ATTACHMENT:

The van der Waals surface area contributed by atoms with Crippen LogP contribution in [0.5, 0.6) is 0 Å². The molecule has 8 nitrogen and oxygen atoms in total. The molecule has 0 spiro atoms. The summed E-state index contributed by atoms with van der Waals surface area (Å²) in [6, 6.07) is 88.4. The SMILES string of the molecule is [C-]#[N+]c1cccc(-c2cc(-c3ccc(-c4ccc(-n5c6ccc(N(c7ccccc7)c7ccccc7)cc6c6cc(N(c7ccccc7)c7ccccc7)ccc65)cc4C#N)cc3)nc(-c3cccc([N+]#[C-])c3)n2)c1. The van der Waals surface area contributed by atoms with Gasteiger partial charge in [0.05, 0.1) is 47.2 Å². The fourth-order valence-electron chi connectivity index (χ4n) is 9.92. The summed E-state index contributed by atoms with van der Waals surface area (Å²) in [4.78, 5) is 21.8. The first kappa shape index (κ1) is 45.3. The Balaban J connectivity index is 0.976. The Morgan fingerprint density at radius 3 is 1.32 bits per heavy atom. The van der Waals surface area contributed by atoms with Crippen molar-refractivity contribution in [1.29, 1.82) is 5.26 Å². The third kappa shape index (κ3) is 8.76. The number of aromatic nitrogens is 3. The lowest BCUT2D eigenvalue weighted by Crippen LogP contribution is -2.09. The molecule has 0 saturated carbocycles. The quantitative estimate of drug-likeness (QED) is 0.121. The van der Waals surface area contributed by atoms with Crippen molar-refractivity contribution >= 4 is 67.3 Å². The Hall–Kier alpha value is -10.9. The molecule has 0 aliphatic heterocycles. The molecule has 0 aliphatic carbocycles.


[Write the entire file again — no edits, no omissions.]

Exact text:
The van der Waals surface area contributed by atoms with Crippen LogP contribution in [0.5, 0.6) is 0 Å². The molecule has 8 nitrogen and oxygen atoms in total. The molecule has 0 spiro atoms. The summed E-state index contributed by atoms with van der Waals surface area (Å²) in [6, 6.07) is 88.4. The SMILES string of the molecule is [C-]#[N+]c1cccc(-c2cc(-c3ccc(-c4ccc(-n5c6ccc(N(c7ccccc7)c7ccccc7)cc6c6cc(N(c7ccccc7)c7ccccc7)ccc65)cc4C#N)cc3)nc(-c3cccc([N+]#[C-])c3)n2)c1. The van der Waals surface area contributed by atoms with Gasteiger partial charge in [0.05, 0.1) is 47.2 Å². The fourth-order valence-electron chi connectivity index (χ4n) is 9.92. The summed E-state index contributed by atoms with van der Waals surface area (Å²) in [4.78, 5) is 21.8. The first kappa shape index (κ1) is 45.3. The Balaban J connectivity index is 0.976. The Morgan fingerprint density at radius 3 is 1.32 bits per heavy atom. The van der Waals surface area contributed by atoms with Crippen molar-refractivity contribution in [1.29, 1.82) is 5.26 Å². The third kappa shape index (κ3) is 8.76. The number of aromatic nitrogens is 3. The lowest BCUT2D eigenvalue weighted by Crippen LogP contribution is -2.09. The molecule has 0 saturated carbocycles. The quantitative estimate of drug-likeness (QED) is 0.121. The van der Waals surface area contributed by atoms with Crippen molar-refractivity contribution >= 4 is 67.3 Å². The Hall–Kier alpha value is -10.9. The molecule has 0 aliphatic heterocycles. The molecule has 0 aliphatic carbocycles.